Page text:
To paraphrase something that Mark Twain is alleged to have said, “Everybody talks about drug prices, but nobody does anything about them.” The last part of the paraphrase is not quite accurate, but to date, none of the major federal proposals to lower drug prices have been enacted, and state legislation, such as the California Preserving Access to Affordable Drugs Act, is under legal challenge from the pharmaceutical industry. Especially hard hit by high prices are uninsured patients who pay the list price. Cost-related treatment nonadherence in low-income US patients was almost 25% according to the results of the Commonwealth Fund 2014 International Health Policy Survey of Older Adults.1
However, even patients covered through Medicare Part D are susceptible to high prices, as shown by Erath and Dusetzina2 in this issue. The authors examined out-of-pocket spending on biologic medicines for patients with rheumatoid arthritis from 2010 through 2019. For the 6 of 17 products available over the entire period, implementation of the Patient Protection and Affordable Care Act was associated with mean annual out-of-pocket spending decreases from $6108 in 2010 to $4801 in 2019. However, most of the savings were associated with the mandatory manufacturer 50% rebate for drugs between 2010 and 2011 while patients were in the coverage gap. Putting aside that initial decrease, the mean out-of-pocket cost increased from $4026 in 2011 to $4801 in 2019, driven by price increases such as a median increase of 160% for the original 6 marketed drugs. Over the coming years, further price increases may continue to erode the initial savings for these patients.
Price increases for biologics do not only affect patients with rheumatologic conditions. First-generation disease-modifying therapies for multiple sclerosis that entered the market in the early to mid 1990s at annual costs of $8000 to $11 000 by 2013 were priced at $60 000 per year; newer agents were introduced at prices 25% to 60% more than existing products.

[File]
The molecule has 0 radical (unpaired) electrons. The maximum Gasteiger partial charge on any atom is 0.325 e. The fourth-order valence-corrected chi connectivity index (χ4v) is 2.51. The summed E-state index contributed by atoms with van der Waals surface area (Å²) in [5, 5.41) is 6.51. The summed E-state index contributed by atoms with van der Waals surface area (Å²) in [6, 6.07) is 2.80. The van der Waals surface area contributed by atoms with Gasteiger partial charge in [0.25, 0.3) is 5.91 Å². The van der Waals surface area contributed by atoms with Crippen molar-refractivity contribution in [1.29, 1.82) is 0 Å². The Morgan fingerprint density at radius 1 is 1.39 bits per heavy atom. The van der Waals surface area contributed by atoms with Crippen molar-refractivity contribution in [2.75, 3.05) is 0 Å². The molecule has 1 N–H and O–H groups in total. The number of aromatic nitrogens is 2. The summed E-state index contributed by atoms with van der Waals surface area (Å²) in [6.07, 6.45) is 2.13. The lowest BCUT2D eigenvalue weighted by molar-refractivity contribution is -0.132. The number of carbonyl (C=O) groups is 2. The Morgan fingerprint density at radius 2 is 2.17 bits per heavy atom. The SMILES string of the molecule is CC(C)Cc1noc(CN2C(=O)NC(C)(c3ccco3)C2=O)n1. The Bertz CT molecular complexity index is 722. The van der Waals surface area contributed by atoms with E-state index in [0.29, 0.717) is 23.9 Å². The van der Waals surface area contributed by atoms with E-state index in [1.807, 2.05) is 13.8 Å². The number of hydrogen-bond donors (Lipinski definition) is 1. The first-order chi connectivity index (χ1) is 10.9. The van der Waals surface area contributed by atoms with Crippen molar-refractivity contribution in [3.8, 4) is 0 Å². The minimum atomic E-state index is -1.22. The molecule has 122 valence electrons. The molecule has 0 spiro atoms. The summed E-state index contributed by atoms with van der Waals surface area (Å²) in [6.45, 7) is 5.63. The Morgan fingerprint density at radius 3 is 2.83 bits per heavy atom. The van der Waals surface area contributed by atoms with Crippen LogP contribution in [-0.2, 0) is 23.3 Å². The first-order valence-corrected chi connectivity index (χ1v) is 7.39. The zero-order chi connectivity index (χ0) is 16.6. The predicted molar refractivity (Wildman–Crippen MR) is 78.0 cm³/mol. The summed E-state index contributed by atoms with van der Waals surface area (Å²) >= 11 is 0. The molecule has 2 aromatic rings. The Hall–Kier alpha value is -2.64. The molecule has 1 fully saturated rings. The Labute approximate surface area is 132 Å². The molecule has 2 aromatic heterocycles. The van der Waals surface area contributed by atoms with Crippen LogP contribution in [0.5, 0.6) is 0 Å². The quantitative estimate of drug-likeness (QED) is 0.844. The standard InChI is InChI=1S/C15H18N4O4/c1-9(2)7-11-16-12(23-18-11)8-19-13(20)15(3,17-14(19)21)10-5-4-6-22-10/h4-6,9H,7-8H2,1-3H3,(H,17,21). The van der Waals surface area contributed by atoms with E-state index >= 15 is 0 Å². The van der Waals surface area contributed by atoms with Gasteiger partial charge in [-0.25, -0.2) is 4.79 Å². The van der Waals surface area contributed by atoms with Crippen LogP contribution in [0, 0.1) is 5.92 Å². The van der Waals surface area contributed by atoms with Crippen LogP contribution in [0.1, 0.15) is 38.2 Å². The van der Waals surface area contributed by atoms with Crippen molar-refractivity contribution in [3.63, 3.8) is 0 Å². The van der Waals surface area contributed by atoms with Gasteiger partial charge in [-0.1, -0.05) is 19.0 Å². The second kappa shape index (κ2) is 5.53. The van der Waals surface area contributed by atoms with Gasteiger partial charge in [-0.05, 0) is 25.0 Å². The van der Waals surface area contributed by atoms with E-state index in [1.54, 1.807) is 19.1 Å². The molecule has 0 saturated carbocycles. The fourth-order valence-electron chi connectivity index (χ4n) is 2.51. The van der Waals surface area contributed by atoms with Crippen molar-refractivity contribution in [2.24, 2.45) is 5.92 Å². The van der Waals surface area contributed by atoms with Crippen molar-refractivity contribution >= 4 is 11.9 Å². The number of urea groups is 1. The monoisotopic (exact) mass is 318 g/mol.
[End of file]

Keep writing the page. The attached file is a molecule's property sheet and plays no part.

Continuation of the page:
Although biologics only account for 2% of all prescriptions written in the US, they are responsible for $120 billion or 37% of net drug spending and, since 2014, for 93% of the overall growth in total spending.3 None of the usual explanations for the price of biologics stand up to scrutiny. Research and development costs for biologics are higher than those for small molecule drugs ($391 million vs $309 million) but not enough to account for their prices. Furthermore, there is no difference in the median premarket development time between biologics and small molecule drugs that would justify the 12 years of data exclusivity that the former group received in 2010. Interviews with 4 leaders in biologics development revealed that, contrary to frequent claims, development costs were not the reason for the prices of the multiple sclerosis drugs. Instead, initial price decisions were based on the price of existing competitors and revenue maximization and corporate growth were the reasons for price escalations.4
Use of biosimilars, which have a similar role for biologics as generics do for small molecule drugs, could be associated with lower spending, but by the end of 2019, only 11 of the 26 biosimilars that were approved by the US Food and Drug Administration were actually marketed, and even when biosimilars are available, market penetration is often very poor. This situation is in contrast to the one in Europe, where by May 2018, 39 biosimilars had been launched; in some countries, biosimilars have completely captured a particular market.